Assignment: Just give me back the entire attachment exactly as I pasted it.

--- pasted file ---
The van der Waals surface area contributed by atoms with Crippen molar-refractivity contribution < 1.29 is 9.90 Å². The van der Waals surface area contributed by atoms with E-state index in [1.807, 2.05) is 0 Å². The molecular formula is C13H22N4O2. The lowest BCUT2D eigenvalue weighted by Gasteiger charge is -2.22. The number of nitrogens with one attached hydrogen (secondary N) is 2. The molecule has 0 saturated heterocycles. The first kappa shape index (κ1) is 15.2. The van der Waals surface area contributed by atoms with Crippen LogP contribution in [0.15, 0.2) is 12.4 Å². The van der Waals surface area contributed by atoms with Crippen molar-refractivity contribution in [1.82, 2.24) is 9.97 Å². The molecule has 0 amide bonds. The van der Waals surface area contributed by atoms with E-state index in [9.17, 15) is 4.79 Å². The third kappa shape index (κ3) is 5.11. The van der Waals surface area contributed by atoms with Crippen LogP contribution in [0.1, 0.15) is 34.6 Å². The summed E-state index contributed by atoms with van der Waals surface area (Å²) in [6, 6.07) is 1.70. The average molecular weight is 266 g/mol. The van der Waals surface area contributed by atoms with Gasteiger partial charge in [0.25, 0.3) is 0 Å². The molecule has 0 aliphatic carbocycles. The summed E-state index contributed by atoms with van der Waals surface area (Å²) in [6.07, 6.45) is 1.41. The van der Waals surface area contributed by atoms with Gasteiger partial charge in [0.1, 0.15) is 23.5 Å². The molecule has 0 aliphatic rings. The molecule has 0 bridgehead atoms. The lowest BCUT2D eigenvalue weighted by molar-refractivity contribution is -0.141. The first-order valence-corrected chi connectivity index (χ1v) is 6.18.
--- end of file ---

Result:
The van der Waals surface area contributed by atoms with Crippen molar-refractivity contribution < 1.29 is 9.90 Å². The van der Waals surface area contributed by atoms with E-state index in [1.807, 2.05) is 0 Å². The molecular formula is C13H22N4O2. The lowest BCUT2D eigenvalue weighted by Gasteiger charge is -2.22. The number of nitrogens with one attached hydrogen (secondary N) is 2. The molecule has 0 saturated heterocycles. The first kappa shape index (κ1) is 15.2. The van der Waals surface area contributed by atoms with Crippen LogP contribution in [0.15, 0.2) is 12.4 Å². The van der Waals surface area contributed by atoms with Crippen molar-refractivity contribution in [1.82, 2.24) is 9.97 Å². The molecule has 0 amide bonds. The van der Waals surface area contributed by atoms with E-state index in [9.17, 15) is 4.79 Å². The third kappa shape index (κ3) is 5.11. The van der Waals surface area contributed by atoms with Crippen LogP contribution in [0.1, 0.15) is 34.6 Å². The summed E-state index contributed by atoms with van der Waals surface area (Å²) in [6, 6.07) is 1.70. The average molecular weight is 266 g/mol. The van der Waals surface area contributed by atoms with Gasteiger partial charge in [0.25, 0.3) is 0 Å². The molecule has 0 aliphatic carbocycles. The summed E-state index contributed by atoms with van der Waals surface area (Å²) in [6.07, 6.45) is 1.41. The van der Waals surface area contributed by atoms with Gasteiger partial charge in [0.1, 0.15) is 23.5 Å². The molecule has 0 aliphatic rings. The molecule has 0 bridgehead atoms. The lowest BCUT2D eigenvalue weighted by molar-refractivity contribution is -0.141. The first-order valence-corrected chi connectivity index (χ1v) is 6.18.